Knowing your appreciation for “The Good Wife”, do you find the urge as a writer to try your hand on a script for the show? If the Kings came calling one day with an offer to do so, would you want to create lines for characters like Eli Gold and Howard Lyman?
What’s your Friday Question:
Thursday, April 30, 2015
Let this be a cautionary tale. Never sleep with a celebrity until you've determined he's important enough. Now this poor girl has to go through life with the shame of knowing she only slept with a bass player. Let the years of therapy begin.
My favorite related concerns a certain character from the '60s and '70s. He was in a series of commercials for a gasoline company. At the same time he was acting in dinner theater. One night he goes to bed with one of the ushers. They're in the throes of passion and she yells out, "I'm fucking Mr. Dirt!"
You gotta love show business!
Wednesday, April 29, 2015
Is it a good show? I don’t know. I haven’t seen it. I didn’t even know about it until a friend mentioned it. Guess I’m not a big TBS viewer – I don’t feel the need to watch THE BIG BANG THEORY eight hours a day. But I’ve seen no ads, no billboards, no radio commercials, no nothing. How is anyone who doesn’t watch TBBT and Conan supposed to know?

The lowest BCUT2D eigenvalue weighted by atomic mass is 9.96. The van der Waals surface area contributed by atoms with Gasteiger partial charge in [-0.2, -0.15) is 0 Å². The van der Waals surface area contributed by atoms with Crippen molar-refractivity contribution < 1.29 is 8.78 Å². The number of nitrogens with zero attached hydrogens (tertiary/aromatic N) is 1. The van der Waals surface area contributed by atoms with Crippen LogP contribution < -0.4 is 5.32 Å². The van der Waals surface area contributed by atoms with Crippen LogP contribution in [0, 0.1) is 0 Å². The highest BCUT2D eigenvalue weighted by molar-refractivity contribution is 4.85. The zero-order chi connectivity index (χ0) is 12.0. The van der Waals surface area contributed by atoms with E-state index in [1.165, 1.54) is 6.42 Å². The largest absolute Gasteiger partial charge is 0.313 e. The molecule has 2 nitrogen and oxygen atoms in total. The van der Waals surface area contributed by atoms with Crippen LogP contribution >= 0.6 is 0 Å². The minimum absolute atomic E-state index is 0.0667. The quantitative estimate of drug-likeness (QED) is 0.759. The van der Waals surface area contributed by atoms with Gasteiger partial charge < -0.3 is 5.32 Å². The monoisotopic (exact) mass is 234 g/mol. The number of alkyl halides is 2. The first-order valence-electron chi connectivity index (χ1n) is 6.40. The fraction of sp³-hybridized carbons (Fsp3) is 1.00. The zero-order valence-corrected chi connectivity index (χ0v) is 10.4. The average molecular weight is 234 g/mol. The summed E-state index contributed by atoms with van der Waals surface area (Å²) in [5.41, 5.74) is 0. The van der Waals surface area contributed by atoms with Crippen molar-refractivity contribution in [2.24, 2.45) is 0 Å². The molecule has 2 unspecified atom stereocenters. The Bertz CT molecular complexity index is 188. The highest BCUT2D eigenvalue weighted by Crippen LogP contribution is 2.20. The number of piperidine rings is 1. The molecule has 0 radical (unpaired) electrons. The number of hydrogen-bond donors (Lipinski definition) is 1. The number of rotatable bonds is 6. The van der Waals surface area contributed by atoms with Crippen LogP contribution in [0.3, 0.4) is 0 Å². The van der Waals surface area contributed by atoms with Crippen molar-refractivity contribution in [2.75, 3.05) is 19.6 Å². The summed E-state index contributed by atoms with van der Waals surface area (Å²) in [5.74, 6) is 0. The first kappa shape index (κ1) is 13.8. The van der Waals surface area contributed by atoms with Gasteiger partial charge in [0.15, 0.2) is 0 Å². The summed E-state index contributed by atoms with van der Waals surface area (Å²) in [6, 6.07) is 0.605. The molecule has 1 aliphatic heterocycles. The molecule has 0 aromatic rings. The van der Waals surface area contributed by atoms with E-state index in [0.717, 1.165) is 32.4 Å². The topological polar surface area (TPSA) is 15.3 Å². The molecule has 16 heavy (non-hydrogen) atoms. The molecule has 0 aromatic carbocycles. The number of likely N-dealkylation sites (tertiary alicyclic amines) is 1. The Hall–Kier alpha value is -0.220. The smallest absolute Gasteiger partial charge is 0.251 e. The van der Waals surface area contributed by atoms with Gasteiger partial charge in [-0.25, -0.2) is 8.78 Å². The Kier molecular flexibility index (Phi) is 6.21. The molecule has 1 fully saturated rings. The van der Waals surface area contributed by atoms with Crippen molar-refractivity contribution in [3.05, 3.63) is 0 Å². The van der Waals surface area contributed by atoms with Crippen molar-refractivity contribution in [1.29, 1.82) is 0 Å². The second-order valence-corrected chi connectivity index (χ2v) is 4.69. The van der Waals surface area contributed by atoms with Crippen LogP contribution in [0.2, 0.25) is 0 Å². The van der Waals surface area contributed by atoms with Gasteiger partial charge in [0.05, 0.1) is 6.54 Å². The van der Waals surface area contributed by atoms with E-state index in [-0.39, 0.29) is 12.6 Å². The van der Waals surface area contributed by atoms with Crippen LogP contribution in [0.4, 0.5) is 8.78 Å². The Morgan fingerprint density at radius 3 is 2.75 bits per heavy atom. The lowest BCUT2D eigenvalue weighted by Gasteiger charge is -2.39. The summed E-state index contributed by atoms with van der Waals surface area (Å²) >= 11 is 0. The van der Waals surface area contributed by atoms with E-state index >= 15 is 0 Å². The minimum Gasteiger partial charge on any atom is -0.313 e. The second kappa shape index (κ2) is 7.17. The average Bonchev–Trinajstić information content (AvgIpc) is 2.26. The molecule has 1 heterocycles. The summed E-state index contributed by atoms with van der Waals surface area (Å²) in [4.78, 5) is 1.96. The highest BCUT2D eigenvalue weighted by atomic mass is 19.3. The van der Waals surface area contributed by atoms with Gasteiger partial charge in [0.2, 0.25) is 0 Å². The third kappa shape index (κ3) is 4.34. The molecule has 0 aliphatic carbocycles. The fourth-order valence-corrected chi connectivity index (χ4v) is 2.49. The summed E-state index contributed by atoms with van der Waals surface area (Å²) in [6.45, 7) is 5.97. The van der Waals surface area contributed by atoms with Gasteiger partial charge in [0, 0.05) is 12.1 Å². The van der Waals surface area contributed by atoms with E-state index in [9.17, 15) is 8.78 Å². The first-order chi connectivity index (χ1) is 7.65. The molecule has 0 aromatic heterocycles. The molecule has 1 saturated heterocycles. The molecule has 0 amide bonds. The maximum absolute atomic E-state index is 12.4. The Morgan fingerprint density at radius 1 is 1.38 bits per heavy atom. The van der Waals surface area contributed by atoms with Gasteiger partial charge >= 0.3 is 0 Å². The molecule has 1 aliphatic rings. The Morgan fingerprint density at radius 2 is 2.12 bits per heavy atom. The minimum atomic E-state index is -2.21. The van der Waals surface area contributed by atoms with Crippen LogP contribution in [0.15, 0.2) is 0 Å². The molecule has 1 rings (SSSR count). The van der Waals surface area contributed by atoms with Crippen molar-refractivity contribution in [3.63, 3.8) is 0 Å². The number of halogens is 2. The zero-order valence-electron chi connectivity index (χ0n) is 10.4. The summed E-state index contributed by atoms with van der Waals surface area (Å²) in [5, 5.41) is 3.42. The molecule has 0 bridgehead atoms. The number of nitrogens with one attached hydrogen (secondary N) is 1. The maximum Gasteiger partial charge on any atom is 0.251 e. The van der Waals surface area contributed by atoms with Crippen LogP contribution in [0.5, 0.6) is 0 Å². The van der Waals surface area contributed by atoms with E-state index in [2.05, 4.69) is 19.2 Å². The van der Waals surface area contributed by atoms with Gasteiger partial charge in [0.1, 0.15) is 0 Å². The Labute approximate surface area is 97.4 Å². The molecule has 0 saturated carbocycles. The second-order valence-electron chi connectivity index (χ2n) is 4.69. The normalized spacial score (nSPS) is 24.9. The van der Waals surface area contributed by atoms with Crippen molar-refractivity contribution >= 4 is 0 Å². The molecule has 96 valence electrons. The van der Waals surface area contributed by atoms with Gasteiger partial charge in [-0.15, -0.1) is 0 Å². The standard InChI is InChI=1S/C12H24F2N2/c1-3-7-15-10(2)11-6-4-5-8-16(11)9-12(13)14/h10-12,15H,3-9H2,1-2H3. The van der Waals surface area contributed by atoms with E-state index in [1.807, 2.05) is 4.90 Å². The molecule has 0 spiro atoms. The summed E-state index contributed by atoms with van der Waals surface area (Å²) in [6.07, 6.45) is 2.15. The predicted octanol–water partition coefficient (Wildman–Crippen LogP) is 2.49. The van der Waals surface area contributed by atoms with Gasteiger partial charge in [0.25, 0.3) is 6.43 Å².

In fairness, maybe there have been ads. They just didn’t register. But it points out a bigger problem. There is so much product out there on so many platforms that it’s hard to keep track. Even with an Oscar winner in the cast. Time was a TV producer would inquire about Richard Dreyfuss for a pilot and the agent would laugh. Now he’s in a sitcom that’s in the Witness Protection Program.
Why? Because JUSTIFIED is a cult hit. MAD MEN is a critics’ darling. Credit where credit is due, MAD MEN cut through all the rabble and distinguished itself with superb quality and originality. But there are a lot of other deserving shows that don’t get the love, and one reason is that most people have never even heard of them. (like ORPHAN BLACK)
And it gets worse than that. Not only do I not know many current shows, in some cases I’ve never heard of the networks they’re on. There are sub-networks. Did you know there is an offshoot of BET? Or several variations of NICKELODEON? There is FXX, or is it FXXXX? And there are more Disney Channels than kids in North Dakota.